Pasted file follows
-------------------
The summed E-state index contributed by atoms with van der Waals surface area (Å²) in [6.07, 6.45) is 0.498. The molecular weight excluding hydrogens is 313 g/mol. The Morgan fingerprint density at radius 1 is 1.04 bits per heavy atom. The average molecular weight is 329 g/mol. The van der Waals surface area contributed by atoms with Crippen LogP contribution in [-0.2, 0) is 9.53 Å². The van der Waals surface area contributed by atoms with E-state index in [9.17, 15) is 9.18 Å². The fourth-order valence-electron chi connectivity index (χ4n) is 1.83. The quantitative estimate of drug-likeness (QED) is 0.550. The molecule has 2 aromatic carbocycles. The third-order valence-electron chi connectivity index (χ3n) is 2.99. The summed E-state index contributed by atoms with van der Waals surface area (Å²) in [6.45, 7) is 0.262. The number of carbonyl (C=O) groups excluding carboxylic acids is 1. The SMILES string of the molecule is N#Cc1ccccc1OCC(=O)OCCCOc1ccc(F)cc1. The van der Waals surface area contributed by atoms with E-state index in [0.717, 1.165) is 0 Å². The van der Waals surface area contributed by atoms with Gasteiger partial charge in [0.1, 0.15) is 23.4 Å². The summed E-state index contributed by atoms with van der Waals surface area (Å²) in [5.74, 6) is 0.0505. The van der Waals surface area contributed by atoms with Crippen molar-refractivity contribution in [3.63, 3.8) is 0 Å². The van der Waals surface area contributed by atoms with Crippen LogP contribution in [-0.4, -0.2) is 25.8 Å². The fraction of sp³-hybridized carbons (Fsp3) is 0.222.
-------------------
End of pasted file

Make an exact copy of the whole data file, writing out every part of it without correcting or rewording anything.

The summed E-state index contributed by atoms with van der Waals surface area (Å²) in [6.07, 6.45) is 0.498. The molecular weight excluding hydrogens is 313 g/mol. The Morgan fingerprint density at radius 1 is 1.04 bits per heavy atom. The average molecular weight is 329 g/mol. The van der Waals surface area contributed by atoms with Crippen LogP contribution in [-0.2, 0) is 9.53 Å². The van der Waals surface area contributed by atoms with E-state index in [9.17, 15) is 9.18 Å². The fourth-order valence-electron chi connectivity index (χ4n) is 1.83. The quantitative estimate of drug-likeness (QED) is 0.550. The molecule has 2 aromatic carbocycles. The third-order valence-electron chi connectivity index (χ3n) is 2.99. The summed E-state index contributed by atoms with van der Waals surface area (Å²) in [6.45, 7) is 0.262. The number of carbonyl (C=O) groups excluding carboxylic acids is 1. The SMILES string of the molecule is N#Cc1ccccc1OCC(=O)OCCCOc1ccc(F)cc1. The van der Waals surface area contributed by atoms with E-state index in [0.717, 1.165) is 0 Å². The van der Waals surface area contributed by atoms with Gasteiger partial charge in [0.1, 0.15) is 23.4 Å². The summed E-state index contributed by atoms with van der Waals surface area (Å²) in [5.74, 6) is 0.0505. The van der Waals surface area contributed by atoms with Crippen molar-refractivity contribution in [3.63, 3.8) is 0 Å². The van der Waals surface area contributed by atoms with Crippen LogP contribution in [-0.4, -0.2) is 25.8 Å². The fraction of sp³-hybridized carbons (Fsp3) is 0.222.